November 12, 1995 |
"I constantly dream of Osijek," Dragan Car said Saturday, but the Croatian Serb doubted he will ever return to the hometown he fled four years ago after war engulfed Eastern Slavonia, a patch of land that borders the rump Yugoslavia. And as international envoys struggle to resolve the status of this last bit of Serb-held land in Croatia, Car wondered whether he is destined to become embroiled in fighting once again.
November 6, 1995 |
Backing away from a pledge he made at the Ohio peace talks, Croatian President Franjo Tudjman is threatening to use force to take back the last piece of Serb-held land in Croatia if the dispute over it is not resolved within 25 days. Tudjman also announced that he will not renew the United Nations' mandate in Croatia when it expires at month's end, further raising prospects for war. U.S. and U.N.
October 15, 1995 |
A United Nations general has released a detailed report of Croatian atrocities against Serbs in Croatia's Krajina region and blamed the Croatian government for failing to prevent a "scorched-earth campaign." Brig. Gen. Alain Forand of Canada gave details of murders of elderly civilians, looting and house burning in a departure statement as he ended his mission as head of a U.N. peacekeeping contingent in the area.
October 9, 1995 |
They found Sava Babic's body in the back of her broken-down yellow Fiat, her legs and a walking cane protruding from a rear door. The 82-year-old Serbian woman had been shot in the cheek. She was discovered by the same team of U.N. civilian police officers who had visited her three days earlier and had heard her complaints about Croatian soldiers trying to steal her car. The U.N. officers were bringing food to Babic when they found her.
September 22, 1995 |
Croatian army units were withdrawing from northern Bosnia on Thursday after Bosnian Serbs took to the skies to bomb them, turning back a joint Croatian-Bosnian government offensive that consumed large swaths of Serb-held land, the United Nations said. Progress was reported in negotiations to restore utilities to this besieged capital. But fighting continued to rage in central Bosnia-Herzegovina around the city of Doboj, a hub and gateway to the Serbs' vital east-west supply corridor.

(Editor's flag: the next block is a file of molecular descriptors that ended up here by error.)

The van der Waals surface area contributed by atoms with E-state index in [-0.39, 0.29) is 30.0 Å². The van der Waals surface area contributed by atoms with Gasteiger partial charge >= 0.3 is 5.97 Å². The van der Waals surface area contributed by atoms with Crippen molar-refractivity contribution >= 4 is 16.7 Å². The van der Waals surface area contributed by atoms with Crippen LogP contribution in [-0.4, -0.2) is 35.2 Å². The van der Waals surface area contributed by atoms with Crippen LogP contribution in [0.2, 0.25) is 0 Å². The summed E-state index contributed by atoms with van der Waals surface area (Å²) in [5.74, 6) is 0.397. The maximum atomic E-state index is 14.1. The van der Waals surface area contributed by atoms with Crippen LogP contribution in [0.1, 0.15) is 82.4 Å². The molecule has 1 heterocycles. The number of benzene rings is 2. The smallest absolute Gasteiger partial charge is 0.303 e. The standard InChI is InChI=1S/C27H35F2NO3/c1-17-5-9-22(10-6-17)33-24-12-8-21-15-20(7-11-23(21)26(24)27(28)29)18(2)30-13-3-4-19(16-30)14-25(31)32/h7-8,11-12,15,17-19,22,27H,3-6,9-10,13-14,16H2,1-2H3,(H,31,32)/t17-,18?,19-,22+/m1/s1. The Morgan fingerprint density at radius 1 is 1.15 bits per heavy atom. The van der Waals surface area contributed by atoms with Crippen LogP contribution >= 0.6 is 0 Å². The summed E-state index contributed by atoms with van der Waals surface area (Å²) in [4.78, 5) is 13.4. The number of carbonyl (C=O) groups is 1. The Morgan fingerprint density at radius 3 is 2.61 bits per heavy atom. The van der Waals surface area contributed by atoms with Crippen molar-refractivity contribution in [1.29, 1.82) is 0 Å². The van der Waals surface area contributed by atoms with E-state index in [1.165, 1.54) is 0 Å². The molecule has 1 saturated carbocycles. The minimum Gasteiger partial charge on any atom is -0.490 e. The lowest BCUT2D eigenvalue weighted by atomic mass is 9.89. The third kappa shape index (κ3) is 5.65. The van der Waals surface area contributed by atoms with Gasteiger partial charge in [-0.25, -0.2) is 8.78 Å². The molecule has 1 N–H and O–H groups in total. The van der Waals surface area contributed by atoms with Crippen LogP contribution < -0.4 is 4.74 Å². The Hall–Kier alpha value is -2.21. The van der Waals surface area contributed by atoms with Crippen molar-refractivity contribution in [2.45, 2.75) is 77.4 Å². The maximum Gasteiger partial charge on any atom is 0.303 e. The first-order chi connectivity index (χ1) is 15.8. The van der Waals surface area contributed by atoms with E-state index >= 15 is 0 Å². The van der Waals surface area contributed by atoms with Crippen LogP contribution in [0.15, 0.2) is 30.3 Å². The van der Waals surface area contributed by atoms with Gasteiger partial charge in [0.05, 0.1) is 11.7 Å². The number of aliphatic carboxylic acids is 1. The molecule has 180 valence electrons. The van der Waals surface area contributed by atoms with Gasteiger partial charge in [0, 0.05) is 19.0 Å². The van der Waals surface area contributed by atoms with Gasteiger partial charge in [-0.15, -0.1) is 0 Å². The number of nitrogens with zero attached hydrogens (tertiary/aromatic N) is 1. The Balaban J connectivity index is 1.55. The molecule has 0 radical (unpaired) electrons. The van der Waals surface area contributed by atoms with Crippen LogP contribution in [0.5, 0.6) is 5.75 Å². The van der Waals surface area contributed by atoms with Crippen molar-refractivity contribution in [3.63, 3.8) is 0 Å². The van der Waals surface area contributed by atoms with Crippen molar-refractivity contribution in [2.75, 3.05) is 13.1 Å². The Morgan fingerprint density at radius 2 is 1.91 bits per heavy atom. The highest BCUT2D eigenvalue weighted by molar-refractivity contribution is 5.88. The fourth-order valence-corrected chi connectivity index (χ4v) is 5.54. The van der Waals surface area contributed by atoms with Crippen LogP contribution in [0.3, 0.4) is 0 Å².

August 22, 1995 |
The United Nations protested Monday to the Yugoslav government for its deportation of up to 1,000 military-age men who fled the defeated Krajina region in Croatia but were forced back to Serb-held Bosnia-Herzegovina. The Croatian Serbs, refugees who escaped with their families to the rump Yugoslavia--made up of Serbia and Montenegro--after the Croatian army overran the rebellious Krajina, are stranded in the Bosnian Serb city of Bijeljina.
August 20, 1995 |
Overwhelmed by the arrival this month of more than 150,000 desperate and angry Serbian refugees, Serbian President Slobodan Milosevic resorted to a tried-and-true technique: He ordered television to restrain its coverage of the influx. No pictures of the masses on tractors crossing the border, or of the families languishing in processing centers. Emphasis on the donations of food and clothing.
August 19, 1995 |
U.S. diplo mats, hoping that shifting battlefield fortunes will improve chances for peace, shuttled between Serbia and Croatia on Friday to push an initiative that Croatia's president said could produce a deal within weeks. But the main warring sides in Bosnia-Herzegovina--the Muslim-led government and rebel Serbs--adopted a more stubborn attitude a day before the U.S. delegation was expected in Sarajevo, the Bosnian capital. Croatian troops, meanwhile, pressed an assault on rebel Serbs.
August 17, 1995 |
War flared on new and old fronts in the Balkans on Wednesday while American diplomats shopped around a peace plan that was receiving lukewarm response. The Croatian army, still flush from its stunning victory over Croatian Serbs in the Krajina region, was reported advancing on Bosnian Serbs in western Bosnia-Herzegovina and fortifying positions around the medieval Adriatic town of Dubrovnik.
August 16, 1995 |
In times past, a celebrity-sighting on the cascading stair outside the fashionable Talir Cafe would have created a sensation. But on Tuesday, Mise Martinovic, a famous Croatian actor, was joined by his daughter, Perica, another theater great, and a clique of renowned Croatian singers, painters and musicians. They weren't the central attraction as they stopped in this medieval seaside town for the 46th Dubrovnik Summer Festival, long among the premier arts happenings in Europe.